Randomised controlled trial

Trial setting


Trial type


Patient information sheet

Not available in web format, please use the contact details below to request a patient information sheet


Obstructive sleep apnoea


Compression stockings prescribed to apply pressure of 20-30 mmHg at the ankle worn during waking hours for two weeks.

The control group will not receive any treatment.

Outcomes will be measured at the end of the two weeks.

Intervention type



Not Applicable

Drug names

Primary outcome measure

Apnoea-hypopnoea index measured at baseline and at the end of two weeks

Secondary outcome measures

Changes in:
1. Overnight change in leg and neck fluid volumes (measured by bioimpedance) and neck and calf circumferences
2. Upper airway cross-sectional area, as measured by acoustic pharyngometry
3. Sleepiness, as measured by Epworth sleepiness score
4. Quality of life, as measured by Functional Outcomes of Sleep Questionnaire-10
5. Alertness, as measured by Psychomotor Vigilance Task

Measured at baseline and at the end of two weeks

Overall trial start date


Overall trial end date


Reason abandoned (if study stopped)


Participant inclusion criteria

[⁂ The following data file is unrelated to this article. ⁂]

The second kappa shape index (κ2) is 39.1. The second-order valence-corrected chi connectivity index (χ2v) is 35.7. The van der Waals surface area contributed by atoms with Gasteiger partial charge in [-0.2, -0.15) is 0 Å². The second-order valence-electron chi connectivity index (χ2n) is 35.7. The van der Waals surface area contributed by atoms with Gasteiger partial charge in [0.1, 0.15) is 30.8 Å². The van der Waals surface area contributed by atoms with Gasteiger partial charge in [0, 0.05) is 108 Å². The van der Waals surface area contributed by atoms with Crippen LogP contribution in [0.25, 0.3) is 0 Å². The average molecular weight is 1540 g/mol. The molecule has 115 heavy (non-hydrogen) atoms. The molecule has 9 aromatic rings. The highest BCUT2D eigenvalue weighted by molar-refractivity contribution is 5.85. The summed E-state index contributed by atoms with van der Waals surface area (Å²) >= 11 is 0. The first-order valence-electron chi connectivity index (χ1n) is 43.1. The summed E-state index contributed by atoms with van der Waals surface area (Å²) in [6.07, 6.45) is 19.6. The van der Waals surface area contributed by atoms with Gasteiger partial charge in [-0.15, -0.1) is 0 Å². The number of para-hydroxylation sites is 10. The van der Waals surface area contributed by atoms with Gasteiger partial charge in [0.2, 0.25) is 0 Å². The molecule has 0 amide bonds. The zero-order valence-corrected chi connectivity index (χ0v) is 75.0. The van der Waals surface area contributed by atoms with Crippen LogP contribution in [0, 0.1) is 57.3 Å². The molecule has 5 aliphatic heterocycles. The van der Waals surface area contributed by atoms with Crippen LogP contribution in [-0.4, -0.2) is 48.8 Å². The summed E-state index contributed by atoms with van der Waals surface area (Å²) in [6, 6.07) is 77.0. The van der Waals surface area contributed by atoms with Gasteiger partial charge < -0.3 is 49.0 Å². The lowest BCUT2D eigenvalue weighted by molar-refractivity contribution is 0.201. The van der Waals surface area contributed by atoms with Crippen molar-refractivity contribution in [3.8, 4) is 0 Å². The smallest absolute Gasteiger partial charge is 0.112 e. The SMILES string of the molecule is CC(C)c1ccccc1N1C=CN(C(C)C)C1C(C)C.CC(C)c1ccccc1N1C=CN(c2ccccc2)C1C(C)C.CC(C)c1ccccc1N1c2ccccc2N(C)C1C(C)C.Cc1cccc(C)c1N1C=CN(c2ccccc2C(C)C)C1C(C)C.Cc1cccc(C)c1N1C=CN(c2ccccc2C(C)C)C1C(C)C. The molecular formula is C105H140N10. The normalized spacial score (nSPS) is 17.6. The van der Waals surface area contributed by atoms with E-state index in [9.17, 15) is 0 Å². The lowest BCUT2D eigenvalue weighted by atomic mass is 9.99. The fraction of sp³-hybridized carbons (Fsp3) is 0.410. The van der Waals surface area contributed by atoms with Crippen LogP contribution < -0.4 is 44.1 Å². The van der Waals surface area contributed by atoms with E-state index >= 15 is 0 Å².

Men and women aged 18 to 80 years with OSA (apnoea-hypopnoea index greater than 10)

Participant type


Age group




Target number of participants


Participant exclusion criteria

1. Venous leg ulcers, history of peripheral vascular disease, heart failure, long-term oxygen therapy, cor pulmonale, major organ transplant, neuromuscular disease, end-stage renal disease on dialysis or adeno-tonsillar hypertrophy
2. Current use of corticosteroids or opiates
3. Treatment for OSA currently or within the last 3 months
4. Current use of compression stockings

Recruitment start date


Recruitment end date



Countries of recruitment


Trial participating centre

Toronto Rehabilitation Institute
M5G 2A2

Sponsor information


Toronto Rehabilitation Institute

Sponsor details

550 University Avenue
M5G 2A2
+1 (0)416 597 3422

Sponsor type

Hospital/treatment centre



Funder type


Funder name

Canadian Institutes of Health Research (CIHR) (Canada)

Alternative name(s)

Instituts de Recherche en Santé du Canada, CIHR, IRSC

Funding Body Type

government organisation

Funding Body Subtype

National government



Results and Publications

Publication and dissemination plan

Not provided at time of registration

Intention to publish date

Participant level data

Not provided at time of registration

Basic results (scientific)

Publication list

2015 results in:

Publication citations

Additional files

Editorial Notes

20/01/2020: Internal review.